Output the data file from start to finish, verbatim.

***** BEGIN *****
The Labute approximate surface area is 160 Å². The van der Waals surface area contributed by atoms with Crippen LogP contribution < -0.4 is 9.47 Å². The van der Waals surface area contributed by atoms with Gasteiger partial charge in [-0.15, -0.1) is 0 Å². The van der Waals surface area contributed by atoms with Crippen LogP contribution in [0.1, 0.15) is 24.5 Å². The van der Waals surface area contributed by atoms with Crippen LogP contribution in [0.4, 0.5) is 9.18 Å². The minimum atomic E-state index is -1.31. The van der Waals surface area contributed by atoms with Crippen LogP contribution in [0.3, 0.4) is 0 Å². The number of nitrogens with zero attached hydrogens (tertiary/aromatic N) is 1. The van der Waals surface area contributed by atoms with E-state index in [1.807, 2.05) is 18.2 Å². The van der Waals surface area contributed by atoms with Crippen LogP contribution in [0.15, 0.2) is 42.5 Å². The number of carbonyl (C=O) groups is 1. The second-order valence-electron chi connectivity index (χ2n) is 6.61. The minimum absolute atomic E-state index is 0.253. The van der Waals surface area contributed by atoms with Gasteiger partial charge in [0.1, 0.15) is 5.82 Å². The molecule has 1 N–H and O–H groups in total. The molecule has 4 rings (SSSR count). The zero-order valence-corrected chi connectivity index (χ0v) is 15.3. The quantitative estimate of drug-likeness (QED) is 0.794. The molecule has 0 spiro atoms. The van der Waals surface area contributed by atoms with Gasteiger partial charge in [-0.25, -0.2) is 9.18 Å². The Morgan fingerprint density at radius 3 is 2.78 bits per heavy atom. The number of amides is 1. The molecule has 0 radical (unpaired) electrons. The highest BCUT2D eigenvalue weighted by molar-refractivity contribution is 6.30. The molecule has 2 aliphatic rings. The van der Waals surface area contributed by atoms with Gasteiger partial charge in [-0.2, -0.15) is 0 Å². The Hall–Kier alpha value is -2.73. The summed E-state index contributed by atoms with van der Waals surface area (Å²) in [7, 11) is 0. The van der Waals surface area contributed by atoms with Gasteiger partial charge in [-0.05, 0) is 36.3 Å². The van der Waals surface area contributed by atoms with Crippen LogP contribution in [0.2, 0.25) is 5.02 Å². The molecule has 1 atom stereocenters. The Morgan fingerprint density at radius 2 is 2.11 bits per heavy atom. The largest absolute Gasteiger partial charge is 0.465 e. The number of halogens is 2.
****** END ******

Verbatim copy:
The Labute approximate surface area is 160 Å². The van der Waals surface area contributed by atoms with Crippen LogP contribution < -0.4 is 9.47 Å². The van der Waals surface area contributed by atoms with Gasteiger partial charge in [-0.15, -0.1) is 0 Å². The van der Waals surface area contributed by atoms with Crippen LogP contribution in [0.1, 0.15) is 24.5 Å². The van der Waals surface area contributed by atoms with Crippen LogP contribution in [0.4, 0.5) is 9.18 Å². The minimum atomic E-state index is -1.31. The van der Waals surface area contributed by atoms with Crippen LogP contribution in [0.3, 0.4) is 0 Å². The number of nitrogens with zero attached hydrogens (tertiary/aromatic N) is 1. The van der Waals surface area contributed by atoms with E-state index in [1.807, 2.05) is 18.2 Å². The van der Waals surface area contributed by atoms with Crippen LogP contribution in [0.15, 0.2) is 42.5 Å². The number of carbonyl (C=O) groups is 1. The second-order valence-electron chi connectivity index (χ2n) is 6.61. The minimum absolute atomic E-state index is 0.253. The van der Waals surface area contributed by atoms with Gasteiger partial charge in [0.1, 0.15) is 5.82 Å². The molecule has 1 N–H and O–H groups in total. The molecule has 4 rings (SSSR count). The zero-order valence-corrected chi connectivity index (χ0v) is 15.3. The quantitative estimate of drug-likeness (QED) is 0.794. The molecule has 0 spiro atoms. The van der Waals surface area contributed by atoms with Gasteiger partial charge in [-0.25, -0.2) is 9.18 Å². The Morgan fingerprint density at radius 3 is 2.78 bits per heavy atom. The number of amides is 1. The molecule has 0 radical (unpaired) electrons. The highest BCUT2D eigenvalue weighted by molar-refractivity contribution is 6.30. The molecule has 2 aliphatic rings. The van der Waals surface area contributed by atoms with Gasteiger partial charge in [-0.2, -0.15) is 0 Å². The Hall–Kier alpha value is -2.73. The summed E-state index contributed by atoms with van der Waals surface area (Å²) in [7, 11) is 0. The van der Waals surface area contributed by atoms with Gasteiger partial charge in [-0.05, 0) is 36.3 Å². The van der Waals surface area contributed by atoms with Crippen LogP contribution in [0.2, 0.25) is 5.02 Å². The molecule has 1 atom stereocenters. The Morgan fingerprint density at radius 2 is 2.11 bits per heavy atom. The largest absolute Gasteiger partial charge is 0.465 e. The number of halogens is 2.